MUSC broadens approach to LGBTQ inclusion

November 23, 2021
closeup of a pride rainbow flag and a transgender flag flying
Departments across MUSC are focusing on an inclusive environment for LGBTQ patients and staff members. Photo by Cecilie Johnsen via Unsplash.

A growing body of research is showing that members of the LGBTQ community tend to have worse health outcomes. As part of its mission to reduce health disparities in South Carolina, the Medical University of South Carolina is increasing its focus on providing culturally competent care to this community as well as looking inward, as an employer, at how to ensure that all staff feel comfortable. 

Chase Glenn, who was hired last spring as MUSC’s first director of LGBTQ+ Health Services and Enterprise Resources, is a big part of this updated focus, but he’ll be the first to say that many others on campus are passionate about this issue and are leading efforts in their areas.

An example was the Culturally Sensitive Care Workshop held in October. Now in its fourth year, the 2021 edition focused on LGBTQ issues.

Co-chair Cristina Reyes Smith, OTD, an assistant professor in the College of Health Professions, noted that during last year’s workshop, which was focused on mental health issues, the panel devoted to LGBTQ mental health issues generated such interest and enthusiasm that she observed at the time that there needed to be an entire workshop dedicated to LGBTQ issues.

That came to be this year. Co-chair Latecia Abraham-Hilaire, DHA, Academic Affairs associate professor with the public information and community outreach department with the MUSC Libraries, said it was wonderful to see the mix of students, faculty, community members and even some representatives from other local colleges at the workshop, which this year was held in a hybrid in-person/virtual format.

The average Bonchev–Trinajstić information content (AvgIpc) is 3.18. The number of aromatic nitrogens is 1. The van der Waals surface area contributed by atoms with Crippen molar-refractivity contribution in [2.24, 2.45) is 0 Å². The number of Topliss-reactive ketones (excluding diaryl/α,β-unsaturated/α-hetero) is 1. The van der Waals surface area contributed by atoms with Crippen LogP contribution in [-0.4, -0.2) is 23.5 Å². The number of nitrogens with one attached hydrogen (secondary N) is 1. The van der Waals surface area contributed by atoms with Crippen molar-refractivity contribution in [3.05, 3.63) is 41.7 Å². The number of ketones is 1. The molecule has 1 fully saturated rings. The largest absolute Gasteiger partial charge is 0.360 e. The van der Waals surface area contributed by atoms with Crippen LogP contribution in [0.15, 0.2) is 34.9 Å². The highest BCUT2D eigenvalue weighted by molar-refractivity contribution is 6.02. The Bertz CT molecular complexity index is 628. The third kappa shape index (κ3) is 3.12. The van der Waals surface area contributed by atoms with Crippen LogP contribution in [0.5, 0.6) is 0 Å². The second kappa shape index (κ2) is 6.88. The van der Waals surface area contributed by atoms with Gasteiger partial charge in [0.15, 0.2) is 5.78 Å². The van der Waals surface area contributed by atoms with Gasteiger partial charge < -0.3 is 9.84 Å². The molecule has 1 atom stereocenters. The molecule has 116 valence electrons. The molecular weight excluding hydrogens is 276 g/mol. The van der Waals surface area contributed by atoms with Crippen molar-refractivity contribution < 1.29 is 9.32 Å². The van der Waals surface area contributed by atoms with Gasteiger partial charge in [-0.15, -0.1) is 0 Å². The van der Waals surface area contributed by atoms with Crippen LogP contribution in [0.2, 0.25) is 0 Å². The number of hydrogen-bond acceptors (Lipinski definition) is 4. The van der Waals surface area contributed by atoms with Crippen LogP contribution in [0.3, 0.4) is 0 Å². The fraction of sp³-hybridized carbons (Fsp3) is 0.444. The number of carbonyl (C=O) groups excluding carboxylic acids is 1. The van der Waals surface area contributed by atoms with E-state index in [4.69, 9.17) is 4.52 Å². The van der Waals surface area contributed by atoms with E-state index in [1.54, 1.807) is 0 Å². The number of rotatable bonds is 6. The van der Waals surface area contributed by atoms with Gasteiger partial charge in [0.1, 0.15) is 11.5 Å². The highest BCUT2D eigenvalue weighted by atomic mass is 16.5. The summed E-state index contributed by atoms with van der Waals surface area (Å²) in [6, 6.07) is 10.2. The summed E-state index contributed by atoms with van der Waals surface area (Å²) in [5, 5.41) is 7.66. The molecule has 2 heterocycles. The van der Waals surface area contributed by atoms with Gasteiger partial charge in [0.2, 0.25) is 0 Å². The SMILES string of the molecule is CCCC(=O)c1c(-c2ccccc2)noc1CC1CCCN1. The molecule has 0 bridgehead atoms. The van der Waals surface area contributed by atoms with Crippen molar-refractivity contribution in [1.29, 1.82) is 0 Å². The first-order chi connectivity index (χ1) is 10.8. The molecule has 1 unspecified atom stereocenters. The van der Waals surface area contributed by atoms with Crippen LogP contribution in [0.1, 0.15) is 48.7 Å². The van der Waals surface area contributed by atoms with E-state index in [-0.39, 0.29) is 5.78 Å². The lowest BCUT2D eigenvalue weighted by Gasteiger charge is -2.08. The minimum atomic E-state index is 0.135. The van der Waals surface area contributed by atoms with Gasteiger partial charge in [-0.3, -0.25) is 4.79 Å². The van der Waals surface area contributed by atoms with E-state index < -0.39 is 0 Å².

portrait of Chase Glenn 
Chase Glenn

Abraham-Hilaire moderated a panel of local advocates, and other panels focused on transgender needs, an inclusive workforce and curricular gaps and included a keynote address by Jack Turban, M.D., chief fellow in child and adolescent psychiatry at Stanford University School of Medicine.

“I think, if anything, the takeaway is that the LGBTQIA+ community definitely needs to remain hopeful,” Abraham-Hilaire said. “We definitely wanted to provide hope for this community and to let them know that they’re not standing alone in this fight for equality.”

Reyes Smith said she’s noted for some time an educational gap related to LGBTQ issues, not just at MUSC but nationally.

“Personally, I have friends and loved ones that identify with the community, and so being able to help provide a more inclusive campus and a more inclusive community is important to me as well,” she said.

She said that being an inclusive campus goes beyond caring for LGBTQ patients. There are students and faculty members who are part of the community as well, and it can be tricky for them to know whether it’s safe to be out with colleagues or patients. In fact, a small survey of participants at the workshop indicated that a number of them weren’t out in their academic programs or work environments.

“We still have a lot of work to do,” Reyes Smith said.

Both Abraham-Hilaire and Reyes Smith said the workshop really drove home the importance of using a person’s personal pronouns.

Glenn said that pronouns are one example of how providers can either build or break trust with LGBTQ patients, even if they’ve come in for an issue unrelated to sexuality or gender – a broken leg, for example.

“If it's a broken leg and you misgender someone, and you call them by the name that they very clearly don't use, you’re starting off – well, you're starting off on the wrong foot,” he said. “And then, right out of the gate, you’re having to repair that sort of interaction and recover. So some of this is just really basic respect and compassion when it comes to how we're interacting with patients.”